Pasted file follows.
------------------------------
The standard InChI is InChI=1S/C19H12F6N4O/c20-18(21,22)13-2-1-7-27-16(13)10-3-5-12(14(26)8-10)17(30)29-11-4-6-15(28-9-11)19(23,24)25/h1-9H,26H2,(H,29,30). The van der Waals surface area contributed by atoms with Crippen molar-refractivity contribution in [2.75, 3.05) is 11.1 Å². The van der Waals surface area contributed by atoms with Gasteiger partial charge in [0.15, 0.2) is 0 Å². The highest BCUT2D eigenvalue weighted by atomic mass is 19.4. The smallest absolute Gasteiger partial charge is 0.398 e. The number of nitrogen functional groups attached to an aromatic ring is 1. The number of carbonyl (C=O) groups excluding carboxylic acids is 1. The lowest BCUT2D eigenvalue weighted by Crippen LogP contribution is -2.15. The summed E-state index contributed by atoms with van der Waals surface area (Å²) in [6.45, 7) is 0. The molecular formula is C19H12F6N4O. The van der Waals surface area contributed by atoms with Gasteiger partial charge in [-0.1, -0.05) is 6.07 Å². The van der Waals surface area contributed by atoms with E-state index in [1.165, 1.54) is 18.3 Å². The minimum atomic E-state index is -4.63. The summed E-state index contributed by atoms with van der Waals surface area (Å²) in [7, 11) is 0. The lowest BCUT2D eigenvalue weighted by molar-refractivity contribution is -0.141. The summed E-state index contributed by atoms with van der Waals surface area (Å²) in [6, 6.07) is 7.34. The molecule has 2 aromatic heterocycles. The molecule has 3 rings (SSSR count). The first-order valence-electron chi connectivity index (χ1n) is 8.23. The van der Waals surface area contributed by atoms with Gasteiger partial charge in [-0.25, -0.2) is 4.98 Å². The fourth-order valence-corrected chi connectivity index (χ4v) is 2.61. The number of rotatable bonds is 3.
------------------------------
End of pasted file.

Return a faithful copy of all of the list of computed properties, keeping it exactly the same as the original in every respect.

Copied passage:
The standard InChI is InChI=1S/C19H12F6N4O/c20-18(21,22)13-2-1-7-27-16(13)10-3-5-12(14(26)8-10)17(30)29-11-4-6-15(28-9-11)19(23,24)25/h1-9H,26H2,(H,29,30). The van der Waals surface area contributed by atoms with Crippen molar-refractivity contribution in [2.75, 3.05) is 11.1 Å². The van der Waals surface area contributed by atoms with Gasteiger partial charge in [0.15, 0.2) is 0 Å². The highest BCUT2D eigenvalue weighted by atomic mass is 19.4. The smallest absolute Gasteiger partial charge is 0.398 e. The number of nitrogen functional groups attached to an aromatic ring is 1. The number of carbonyl (C=O) groups excluding carboxylic acids is 1. The lowest BCUT2D eigenvalue weighted by Crippen LogP contribution is -2.15. The summed E-state index contributed by atoms with van der Waals surface area (Å²) in [6.45, 7) is 0. The molecular formula is C19H12F6N4O. The van der Waals surface area contributed by atoms with Gasteiger partial charge in [-0.1, -0.05) is 6.07 Å². The van der Waals surface area contributed by atoms with E-state index in [1.165, 1.54) is 18.3 Å². The minimum atomic E-state index is -4.63. The summed E-state index contributed by atoms with van der Waals surface area (Å²) in [7, 11) is 0. The lowest BCUT2D eigenvalue weighted by molar-refractivity contribution is -0.141. The summed E-state index contributed by atoms with van der Waals surface area (Å²) in [6, 6.07) is 7.34. The molecule has 2 aromatic heterocycles. The molecule has 3 rings (SSSR count). The first-order valence-electron chi connectivity index (χ1n) is 8.23. The van der Waals surface area contributed by atoms with Gasteiger partial charge in [-0.25, -0.2) is 4.98 Å². The fourth-order valence-corrected chi connectivity index (χ4v) is 2.61. The number of rotatable bonds is 3.